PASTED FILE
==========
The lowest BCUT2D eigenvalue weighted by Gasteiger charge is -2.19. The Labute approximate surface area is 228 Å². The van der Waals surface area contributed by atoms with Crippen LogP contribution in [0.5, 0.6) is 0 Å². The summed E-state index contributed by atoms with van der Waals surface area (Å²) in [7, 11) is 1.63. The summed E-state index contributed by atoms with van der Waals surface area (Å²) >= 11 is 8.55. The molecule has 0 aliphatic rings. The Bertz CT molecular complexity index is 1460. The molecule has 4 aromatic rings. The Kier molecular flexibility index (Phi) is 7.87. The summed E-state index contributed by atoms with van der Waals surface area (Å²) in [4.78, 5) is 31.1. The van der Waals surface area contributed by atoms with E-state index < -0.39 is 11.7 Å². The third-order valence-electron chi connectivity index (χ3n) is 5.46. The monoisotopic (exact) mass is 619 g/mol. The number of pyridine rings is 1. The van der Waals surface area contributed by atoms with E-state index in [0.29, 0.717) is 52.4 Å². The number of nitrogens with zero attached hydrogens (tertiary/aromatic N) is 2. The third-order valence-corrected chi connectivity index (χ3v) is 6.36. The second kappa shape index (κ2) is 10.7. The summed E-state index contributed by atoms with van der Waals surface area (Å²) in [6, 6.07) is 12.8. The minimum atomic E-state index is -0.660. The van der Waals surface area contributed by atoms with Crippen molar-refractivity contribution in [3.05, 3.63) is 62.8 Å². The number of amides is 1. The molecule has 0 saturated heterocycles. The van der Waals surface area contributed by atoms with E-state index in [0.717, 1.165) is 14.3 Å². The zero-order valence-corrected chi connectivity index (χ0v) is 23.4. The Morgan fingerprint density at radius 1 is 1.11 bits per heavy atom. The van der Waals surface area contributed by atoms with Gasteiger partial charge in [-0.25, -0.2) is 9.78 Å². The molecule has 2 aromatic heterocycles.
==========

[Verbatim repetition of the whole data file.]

The lowest BCUT2D eigenvalue weighted by Gasteiger charge is -2.19. The Labute approximate surface area is 228 Å². The van der Waals surface area contributed by atoms with Crippen LogP contribution in [0.5, 0.6) is 0 Å². The summed E-state index contributed by atoms with van der Waals surface area (Å²) in [7, 11) is 1.63. The summed E-state index contributed by atoms with van der Waals surface area (Å²) >= 11 is 8.55. The molecule has 0 aliphatic rings. The Bertz CT molecular complexity index is 1460. The molecule has 4 aromatic rings. The Kier molecular flexibility index (Phi) is 7.87. The summed E-state index contributed by atoms with van der Waals surface area (Å²) in [4.78, 5) is 31.1. The van der Waals surface area contributed by atoms with E-state index < -0.39 is 11.7 Å². The third-order valence-electron chi connectivity index (χ3n) is 5.46. The monoisotopic (exact) mass is 619 g/mol. The number of pyridine rings is 1. The van der Waals surface area contributed by atoms with E-state index in [0.29, 0.717) is 52.4 Å². The number of nitrogens with zero attached hydrogens (tertiary/aromatic N) is 2. The third-order valence-corrected chi connectivity index (χ3v) is 6.36. The second kappa shape index (κ2) is 10.7. The summed E-state index contributed by atoms with van der Waals surface area (Å²) in [6, 6.07) is 12.8. The minimum atomic E-state index is -0.660. The van der Waals surface area contributed by atoms with Crippen molar-refractivity contribution in [3.05, 3.63) is 62.8 Å². The number of amides is 1. The molecule has 0 saturated heterocycles. The van der Waals surface area contributed by atoms with E-state index in [0.717, 1.165) is 14.3 Å². The zero-order valence-corrected chi connectivity index (χ0v) is 23.4. The Morgan fingerprint density at radius 1 is 1.11 bits per heavy atom. The van der Waals surface area contributed by atoms with Gasteiger partial charge in [-0.25, -0.2) is 9.78 Å². The molecule has 2 aromatic heterocycles.